This tender romance too often falls into melodrama, but still manages to move the heart. In many ways Your Named Engraved Herein is a decent introduction to queer teen romance despite the film's tendency to veer into preachy moments. The two leads are excellent portraying their coming-of-age gay identities and their developing love for each other. They share confused sexual encounters, stolen looks and glances across classrooms and band practice, intimate trips to the sea, and moments of genuine love. Wang Po-te (Tseng Ching-hua), or Birdy, is a force throughout the film and his more serious and gloomier counterpart in Jia-han (Edward Chen) grounds Birdy's absurdity with a solid gravity and appreciation for his friend and would-be lover's wild nature.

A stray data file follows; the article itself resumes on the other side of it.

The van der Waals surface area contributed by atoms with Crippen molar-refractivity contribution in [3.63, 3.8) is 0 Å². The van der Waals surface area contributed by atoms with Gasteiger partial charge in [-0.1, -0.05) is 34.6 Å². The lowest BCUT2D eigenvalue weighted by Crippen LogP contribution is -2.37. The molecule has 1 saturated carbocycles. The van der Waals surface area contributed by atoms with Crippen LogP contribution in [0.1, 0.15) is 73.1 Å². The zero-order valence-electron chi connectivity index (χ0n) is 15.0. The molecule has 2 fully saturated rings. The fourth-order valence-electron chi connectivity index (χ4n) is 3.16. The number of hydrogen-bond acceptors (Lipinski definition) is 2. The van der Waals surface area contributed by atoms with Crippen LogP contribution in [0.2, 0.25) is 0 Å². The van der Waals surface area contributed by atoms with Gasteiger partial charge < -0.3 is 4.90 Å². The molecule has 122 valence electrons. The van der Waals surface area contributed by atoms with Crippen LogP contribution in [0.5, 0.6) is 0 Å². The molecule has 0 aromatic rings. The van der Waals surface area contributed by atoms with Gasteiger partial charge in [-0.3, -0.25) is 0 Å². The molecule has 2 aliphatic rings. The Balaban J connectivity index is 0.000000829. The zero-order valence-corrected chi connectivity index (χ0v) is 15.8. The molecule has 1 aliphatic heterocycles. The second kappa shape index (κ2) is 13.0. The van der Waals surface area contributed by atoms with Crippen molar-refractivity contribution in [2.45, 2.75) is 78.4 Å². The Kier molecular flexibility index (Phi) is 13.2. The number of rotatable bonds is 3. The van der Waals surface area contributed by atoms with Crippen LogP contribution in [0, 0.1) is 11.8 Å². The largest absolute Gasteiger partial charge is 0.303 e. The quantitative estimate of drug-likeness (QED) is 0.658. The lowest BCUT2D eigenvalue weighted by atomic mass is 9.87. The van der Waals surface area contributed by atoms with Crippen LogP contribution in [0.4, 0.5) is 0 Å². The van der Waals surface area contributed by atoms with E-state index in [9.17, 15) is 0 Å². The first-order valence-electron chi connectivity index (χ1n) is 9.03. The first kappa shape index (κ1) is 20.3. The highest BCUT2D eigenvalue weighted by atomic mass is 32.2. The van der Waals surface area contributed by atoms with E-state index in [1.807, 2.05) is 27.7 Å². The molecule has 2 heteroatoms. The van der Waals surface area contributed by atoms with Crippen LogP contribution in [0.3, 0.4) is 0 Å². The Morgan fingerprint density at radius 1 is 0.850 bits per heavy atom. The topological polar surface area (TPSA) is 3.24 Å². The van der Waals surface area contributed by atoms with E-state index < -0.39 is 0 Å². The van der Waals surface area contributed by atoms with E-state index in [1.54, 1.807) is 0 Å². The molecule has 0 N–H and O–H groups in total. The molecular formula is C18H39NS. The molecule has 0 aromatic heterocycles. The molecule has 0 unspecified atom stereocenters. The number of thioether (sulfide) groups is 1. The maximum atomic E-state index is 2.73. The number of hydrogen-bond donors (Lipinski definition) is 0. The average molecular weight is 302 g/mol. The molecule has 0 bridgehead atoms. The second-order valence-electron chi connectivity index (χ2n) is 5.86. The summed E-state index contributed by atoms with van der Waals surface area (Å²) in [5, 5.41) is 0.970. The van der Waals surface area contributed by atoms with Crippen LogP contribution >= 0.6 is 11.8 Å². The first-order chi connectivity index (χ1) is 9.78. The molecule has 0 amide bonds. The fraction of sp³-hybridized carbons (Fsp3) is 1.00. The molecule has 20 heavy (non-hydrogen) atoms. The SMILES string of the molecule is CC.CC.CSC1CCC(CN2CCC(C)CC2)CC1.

Unfortunately, there are a few issues. The film meanders in the middle and ends poorly and is wholly unsatisfying. Mostly, though, Your Name Engraved Herein just gets melodramatic, often defending the existence of gay boys or homosexuality generally, as if it feels it has to first establish this fact before representing gay love. This heavy-handedness could be taken as part of the development of Taiwanese cinema, but it also could be simply be an antiquated representation of oppression and how to resist it, depending on who you are. Many scenes end up in overly dramatic dialogue, like when Jia-han wonders through tears, "Is my love not the same?" or like when Birdy's ex-wife decisively proclaims that, "liking boys is innate." Additionally, a lot of the drama involves physical assault, sexual assault, psychological shaming, bullying behavior, hate crimes, arguing, yelling, crying, shoving and pushing, running from threats and even ghosting. Not a lot of happy scenes. Positive scenes of queer intimacy do happen, but they're almost always cut short and fleeting. There may be a metaphorical explanation for this, but the pacing and plotting of the film still suffer for it.